This just in… City’s approach to violent crime includes plan to engage youth

Chief of Police Bryan Roach at June 18 announcement

City police will spend this summer focusing on efforts to reduce violent crime, while also launching a major prevention effort to address the root causes of crime, disrupt the spread of violence, and foster positive youth engagement.

“Today, we continue to stand together as one city, united against the cycle of crime that impacts too many of our neighborhoods,” Mayor Joe Hogsett said on June 19. “From directing resources toward our at-risk youth, to comprehensive enforcement of gun-related crimes, to the relationships that beat officers are building in the neighborhoods they serve – together, these efforts over the summer months will continue to usher in a safer and brighter future for the entire Indianapolis community.”

Following are major points of the initiative, as reported by city officials:

Project Safe Neighborhoods Juvenile Re-Entry Program

This new program aims to increase job readiness, improve employment and educational opportunities, and decrease the criminal activity of young adults ages 17 or older who are under supervision of the Marion Superior Juvenile Probation Department and have a history of association with a firearm, making them at heightened risk of committing or becoming a victim of a crime involving a gun. The program will couple case management with employment navigator services, occupational skills training, and financial coaching and embraces the ‘Earn While You Learn’ model – participants will earn a paycheck as they build the skills needed to achieve positive educational and employment outcomes. This effort is the result of a collaboration between OPHS, Marion Superior Juvenile Probation, Connections, Inc., and Edna Martin Christian Center. This program is funded by the PSN Board.

“The enhancements we continue to make to our crime prevention efforts have led to a better understanding of the beats our officers are serving in,” said Indianapolis Metropolitan Police Department Chief Bryan Roach. “When we pair crime data with the neighborhood-level knowledge of a beat officer, the intelligence that results allow us to police more effectively and devote more time to developing relationships with the youth in our community who are most at risk.”

 Targeted enforcement in neighborhoods

On April 23, IMPD returned to community-based beat policing, rolling out 78 beats across the city that are enabling officers to build relationships and trust within the neighborhoods they serve. These relationships, combined with enhanced analysis of crime data, allow for a deeper understanding of neighborhood-level crime trends and makes it possible for IMPD to target enforcement of violent offenders, particularly juveniles, who are at risk of involvement in a firearm crime. These targeted efforts include:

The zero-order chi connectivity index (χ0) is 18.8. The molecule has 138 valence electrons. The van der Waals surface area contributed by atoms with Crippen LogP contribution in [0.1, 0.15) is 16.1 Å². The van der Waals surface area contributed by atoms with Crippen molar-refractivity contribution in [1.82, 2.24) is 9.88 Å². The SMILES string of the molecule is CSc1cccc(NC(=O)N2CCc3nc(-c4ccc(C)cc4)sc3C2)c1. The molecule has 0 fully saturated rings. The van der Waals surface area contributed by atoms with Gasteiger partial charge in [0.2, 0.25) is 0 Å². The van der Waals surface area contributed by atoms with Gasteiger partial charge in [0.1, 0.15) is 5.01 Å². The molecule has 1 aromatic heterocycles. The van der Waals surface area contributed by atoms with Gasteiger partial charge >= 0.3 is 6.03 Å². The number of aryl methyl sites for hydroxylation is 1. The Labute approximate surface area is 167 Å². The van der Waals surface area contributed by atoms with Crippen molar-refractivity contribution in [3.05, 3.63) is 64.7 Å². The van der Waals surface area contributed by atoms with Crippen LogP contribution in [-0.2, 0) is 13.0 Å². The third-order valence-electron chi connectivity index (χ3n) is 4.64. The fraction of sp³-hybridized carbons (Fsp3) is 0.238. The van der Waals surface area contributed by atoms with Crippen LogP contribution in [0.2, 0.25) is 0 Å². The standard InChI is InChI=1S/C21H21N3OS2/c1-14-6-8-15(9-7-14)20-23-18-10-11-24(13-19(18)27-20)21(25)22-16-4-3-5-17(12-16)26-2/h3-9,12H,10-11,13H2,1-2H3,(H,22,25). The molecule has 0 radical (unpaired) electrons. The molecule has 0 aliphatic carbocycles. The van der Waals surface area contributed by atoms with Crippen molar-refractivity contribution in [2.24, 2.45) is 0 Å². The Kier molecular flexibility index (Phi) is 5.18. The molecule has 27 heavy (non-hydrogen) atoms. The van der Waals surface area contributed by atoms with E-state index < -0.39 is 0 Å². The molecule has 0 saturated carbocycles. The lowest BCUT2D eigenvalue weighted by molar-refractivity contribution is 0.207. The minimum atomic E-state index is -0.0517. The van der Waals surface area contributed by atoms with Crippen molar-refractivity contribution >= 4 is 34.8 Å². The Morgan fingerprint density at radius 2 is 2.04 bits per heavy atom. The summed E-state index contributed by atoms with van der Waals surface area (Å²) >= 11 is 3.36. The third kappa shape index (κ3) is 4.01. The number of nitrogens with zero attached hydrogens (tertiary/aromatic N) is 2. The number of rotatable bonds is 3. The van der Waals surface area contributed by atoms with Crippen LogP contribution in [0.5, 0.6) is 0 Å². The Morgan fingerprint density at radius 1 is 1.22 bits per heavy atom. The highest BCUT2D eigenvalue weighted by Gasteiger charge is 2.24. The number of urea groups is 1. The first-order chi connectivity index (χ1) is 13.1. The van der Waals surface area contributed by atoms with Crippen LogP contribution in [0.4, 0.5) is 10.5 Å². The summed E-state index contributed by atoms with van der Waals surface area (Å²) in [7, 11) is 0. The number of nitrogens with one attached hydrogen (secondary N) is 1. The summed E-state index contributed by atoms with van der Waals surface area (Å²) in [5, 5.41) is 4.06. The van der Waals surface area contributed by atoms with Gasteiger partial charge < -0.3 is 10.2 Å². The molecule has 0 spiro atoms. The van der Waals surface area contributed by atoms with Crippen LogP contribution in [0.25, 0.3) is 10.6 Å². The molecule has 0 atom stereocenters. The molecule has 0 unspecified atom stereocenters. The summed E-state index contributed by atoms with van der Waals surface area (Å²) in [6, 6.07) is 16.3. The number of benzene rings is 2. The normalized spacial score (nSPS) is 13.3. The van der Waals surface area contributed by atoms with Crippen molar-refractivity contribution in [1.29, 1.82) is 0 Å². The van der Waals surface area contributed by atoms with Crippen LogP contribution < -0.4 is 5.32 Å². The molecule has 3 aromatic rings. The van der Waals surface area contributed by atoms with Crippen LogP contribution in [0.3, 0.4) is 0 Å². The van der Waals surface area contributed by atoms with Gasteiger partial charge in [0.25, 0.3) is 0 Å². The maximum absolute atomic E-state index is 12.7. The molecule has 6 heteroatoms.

• Monitoring the daily release of high-risk juvenile offenders and conducting home visits with Marion County Probation targeted at juveniles involved in gun crimes.
  • Ramped up staffing in the homicide unit and partnering across Indianapolis law enforcement agencies to consistently address and follow-up with individuals involved in all shootings and homicides.
  • Providing daily beat missions to officers based on 24-hour crime trends. This intelligence is used to develop neighborhood-specific enforcement efforts to address the problems identified by commanders and shift supervisors.
  • A Gun Liaison Program enhancing gun intelligence efforts to ensure the immediate and thorough investigation of gun crimes. The liaison officers on each district are specially-trained to process and collect crime guns to make sure proper forensic evidence is preserved for prosecution by the Marion County Prosecutor’s Office and U.S. Attorney’s Office.

 

Intervention with at-risk youth

Following a 2013 hiring freeze that saw IMPD lose roughly 10% of its operational force, Mayor Hogsett remains committed to hiring a net gain of 150 police officers – allowing for officers to spend more time engaging with at-risk youth through strategies that include:

  • Positive programming such as Southeast Community District Resource Council’s Youth Leadership Academy and Mountain Bike Skills Park which aims to reach an additional 1200 young people in 2018.
  • Identifying and partnering with groups that work to change young men’s lives.
  • Social skills development for youth such as the Gang Resistance Education and Training program.
  • Expanded access to wraparound social services for families with young adults through programs such as the Marion County IMPACT panel for parents and guardians of chronically truant students.

 Neighborhood-based crime prevention

IMPD’s neighborhood-based crime prevention efforts are designed to work in concert with the Community-Based Violence Prevention Partnership – a grant program administered by OPHS that will award nearly $300,000 in funding to community organizations to support evidence-based violence reduction programming and wraparound services. IMPD’s crime prevention efforts include:

  • Additional bike and foot patrols across the city and directed patrols in high-crime neighborhoods.
  • Continuing to expand the resources available to responding officers through innovative programs that address root causes of crime including homelessness, food insecurity, and poverty.
  • ‘Crime Prevention Through Environmental Design’ educational programming for neighborhoods.

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